Agriculture Export Policy 2018

  May 25, 2020

Agriculture Export Policy 2018

What are the elements of the Agriculture Export Policy 2018

To promote the agricultural exports, the Government has introduced a comprehensive Agriculture Export Policy in 2018 with the following vision:

Harness export potential of Indian agriculture, through suitable policy instruments, to make India a global power in agriculture, and raise farmers’ income is the overall goal. Objectives of the Agriculture Export policy are as under:

i. To double agricultural exports from present ~US$ 30+ Billion to ~US$ 60+ Billion by 2022 and reach US$ 100 Billion in the next few years thereafter, with a stable trade policy regime. (India’s exports of agriculture and allied activities were valued at $38 billion in 2017-18.)

  1. To diversify our export basket, destinations and boost high value and value added agricultural exports, including focus on perishables.
  2. To promote novel, indigenous, organic, ethnic, traditional and non-traditional Agri products exports.
  3. To provide an institutional mechanism for pursuing market access, tackling barriers and dealing with sanitary and phytosanitary issues.
  4. To strive to double India’s share in world agri exports by integrating with global value chains.
  5. Enable farmers to get benefit of export opportunities in overseas market.

 The recommendations in the Agriculture Export Policy have been organised in two categories – Strategic and Operational – as detailed below: 



Policy measures
Infrastructure and logistics support
Holistic approach to boost exports
Greater involvement of State Governments in agri exports
 Focus on Clusters
 Promoting value-added exports
 Marketing and promotion of “Brand India
OperationalAttract private investments into production and processing
 Establishment of strong quality regimen
 Research & Development

What is the current position?

Presently, marine products, basmati rice, buffalo meat, spices and nonbasmati rice make up 55% of the total agriculture export basket.

Though the export policy talks about best sellers like rice and meat and fringe items like grapes, bananas, vegetables and cashew as “high potential”, the government at present seems to be concentrating more on the latter, giving thrust to the cultivation of grapes, mangoes, chili, moringa, lemons and pineapples.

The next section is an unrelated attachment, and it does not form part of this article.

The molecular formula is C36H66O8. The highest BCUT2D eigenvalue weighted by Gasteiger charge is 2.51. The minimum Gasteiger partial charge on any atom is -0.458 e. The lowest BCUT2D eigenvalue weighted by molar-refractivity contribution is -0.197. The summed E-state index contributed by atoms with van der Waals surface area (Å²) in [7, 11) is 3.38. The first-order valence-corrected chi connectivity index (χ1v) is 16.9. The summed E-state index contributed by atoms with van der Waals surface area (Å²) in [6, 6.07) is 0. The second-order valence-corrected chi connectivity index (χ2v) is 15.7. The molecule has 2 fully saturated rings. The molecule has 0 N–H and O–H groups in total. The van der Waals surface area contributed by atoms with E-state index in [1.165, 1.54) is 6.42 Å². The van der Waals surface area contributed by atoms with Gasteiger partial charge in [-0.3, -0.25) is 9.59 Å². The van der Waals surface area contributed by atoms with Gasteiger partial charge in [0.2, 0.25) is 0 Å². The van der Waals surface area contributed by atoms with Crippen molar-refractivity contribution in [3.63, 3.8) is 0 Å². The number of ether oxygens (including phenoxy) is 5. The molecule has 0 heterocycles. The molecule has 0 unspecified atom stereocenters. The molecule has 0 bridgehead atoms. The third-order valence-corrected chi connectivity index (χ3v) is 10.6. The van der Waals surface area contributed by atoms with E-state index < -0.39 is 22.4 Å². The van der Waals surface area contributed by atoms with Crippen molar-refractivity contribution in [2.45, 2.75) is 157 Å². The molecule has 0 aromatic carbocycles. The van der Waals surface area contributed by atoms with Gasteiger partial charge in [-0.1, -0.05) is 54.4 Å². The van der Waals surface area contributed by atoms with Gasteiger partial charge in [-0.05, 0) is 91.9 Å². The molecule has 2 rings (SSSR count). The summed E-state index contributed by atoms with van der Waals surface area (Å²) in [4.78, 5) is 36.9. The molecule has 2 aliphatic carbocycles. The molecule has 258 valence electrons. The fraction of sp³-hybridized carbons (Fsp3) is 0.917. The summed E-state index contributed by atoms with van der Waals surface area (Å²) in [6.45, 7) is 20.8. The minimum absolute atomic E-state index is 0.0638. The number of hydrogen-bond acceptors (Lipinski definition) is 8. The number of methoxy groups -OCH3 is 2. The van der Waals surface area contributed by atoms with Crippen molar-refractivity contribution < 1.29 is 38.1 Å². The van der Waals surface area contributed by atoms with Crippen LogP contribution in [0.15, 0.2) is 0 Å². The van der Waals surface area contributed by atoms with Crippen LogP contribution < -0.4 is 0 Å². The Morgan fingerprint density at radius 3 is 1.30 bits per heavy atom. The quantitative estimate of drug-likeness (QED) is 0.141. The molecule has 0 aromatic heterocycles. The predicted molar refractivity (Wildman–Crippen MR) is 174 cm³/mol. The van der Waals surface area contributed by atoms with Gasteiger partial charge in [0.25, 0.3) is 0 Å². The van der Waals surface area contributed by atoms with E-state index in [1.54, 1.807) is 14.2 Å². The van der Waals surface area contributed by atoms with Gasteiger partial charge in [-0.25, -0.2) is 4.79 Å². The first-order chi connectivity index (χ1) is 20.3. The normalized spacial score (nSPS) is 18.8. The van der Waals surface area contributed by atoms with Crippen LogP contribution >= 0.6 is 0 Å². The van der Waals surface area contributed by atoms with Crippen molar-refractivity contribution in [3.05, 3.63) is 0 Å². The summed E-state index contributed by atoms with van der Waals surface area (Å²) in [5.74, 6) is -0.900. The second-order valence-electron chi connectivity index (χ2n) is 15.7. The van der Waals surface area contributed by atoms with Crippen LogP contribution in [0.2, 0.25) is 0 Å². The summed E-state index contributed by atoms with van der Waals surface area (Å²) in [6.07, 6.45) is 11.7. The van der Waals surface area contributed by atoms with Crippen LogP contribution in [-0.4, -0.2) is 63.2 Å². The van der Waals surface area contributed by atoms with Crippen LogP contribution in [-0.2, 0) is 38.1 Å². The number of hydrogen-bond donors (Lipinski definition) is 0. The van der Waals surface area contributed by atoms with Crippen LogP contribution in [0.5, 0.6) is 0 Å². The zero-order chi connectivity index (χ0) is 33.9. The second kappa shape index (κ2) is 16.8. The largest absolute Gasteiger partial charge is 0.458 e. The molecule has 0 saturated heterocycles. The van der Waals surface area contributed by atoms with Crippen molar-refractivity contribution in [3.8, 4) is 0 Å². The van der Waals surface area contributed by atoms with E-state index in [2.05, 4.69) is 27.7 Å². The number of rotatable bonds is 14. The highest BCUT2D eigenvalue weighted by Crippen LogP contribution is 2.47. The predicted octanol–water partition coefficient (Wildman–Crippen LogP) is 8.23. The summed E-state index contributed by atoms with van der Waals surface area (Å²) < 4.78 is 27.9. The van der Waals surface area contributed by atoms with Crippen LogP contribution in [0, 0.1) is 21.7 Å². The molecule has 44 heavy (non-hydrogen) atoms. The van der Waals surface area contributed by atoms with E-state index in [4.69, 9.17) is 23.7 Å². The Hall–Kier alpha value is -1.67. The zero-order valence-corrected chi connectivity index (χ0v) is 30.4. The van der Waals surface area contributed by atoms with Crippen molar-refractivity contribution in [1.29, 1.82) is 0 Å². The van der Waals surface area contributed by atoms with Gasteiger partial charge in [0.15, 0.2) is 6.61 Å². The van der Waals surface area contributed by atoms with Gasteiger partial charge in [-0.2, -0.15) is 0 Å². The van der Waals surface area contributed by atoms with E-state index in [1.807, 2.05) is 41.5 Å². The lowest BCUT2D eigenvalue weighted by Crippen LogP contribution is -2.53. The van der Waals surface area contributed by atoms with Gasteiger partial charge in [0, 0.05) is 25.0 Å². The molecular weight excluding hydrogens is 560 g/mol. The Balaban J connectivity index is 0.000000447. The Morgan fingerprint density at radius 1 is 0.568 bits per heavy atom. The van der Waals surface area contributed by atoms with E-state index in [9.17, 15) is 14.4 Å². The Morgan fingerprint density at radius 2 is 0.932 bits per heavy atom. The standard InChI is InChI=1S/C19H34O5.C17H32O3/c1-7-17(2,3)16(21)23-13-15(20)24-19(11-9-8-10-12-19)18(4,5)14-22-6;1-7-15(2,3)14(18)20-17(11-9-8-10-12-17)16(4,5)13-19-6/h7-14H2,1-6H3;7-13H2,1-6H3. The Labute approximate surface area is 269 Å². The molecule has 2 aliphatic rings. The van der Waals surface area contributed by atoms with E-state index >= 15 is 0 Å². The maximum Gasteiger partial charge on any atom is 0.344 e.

State the policies being followed now?

The Government has also brought out a new Central Sector Scheme – ‘Transport and Marketing Assistance for Specified Agriculture Products’ - for providing assistance for the international component of freight, to mitigate the freight disadvantage for the export of agriculture products, and marketing of agricultural products.

The Department of Commerce also has several schemes to promote exports, including exports of agricultural products:

1. Trade Infrastructure for Export Scheme (TIES),

2. Market Access Initiatives (MAI) Scheme,

3. Merchandise Exports from India Scheme (MEIS) etc.

In addition, assistance to the exporters of agricultural products is also available under the Export Promotion Schemes of Agricultural & Processed Food Products Export Development Authority (APEDA), Marine Products Export Development Authority (MPEDA), Tobacco Board, Tea Board, Coffee Board, Rubber Board and Spices Board.

What are the challenges and constraints?

1. Depressed international market for foodgrain, sugar, cooking oil as well as dairy and meat products.

2. GOI tends to open up imports whenever prices of crucial food items (potato, onion, pulses, etc) start climbing. This hurts local producers. The Indian government is always "pro-consumer", backing cheap imports to keep inflation in food prices low but it dampens investment

3. There are several instances of sudden increase in export duties to keep the stocks at home to stabilize prices but it hurts the exporter.

4. There are other issues too. India has subsidised sugar prices and can compete in the international market, but countries like Brazil will drag India to the WTO dispute settlement forum.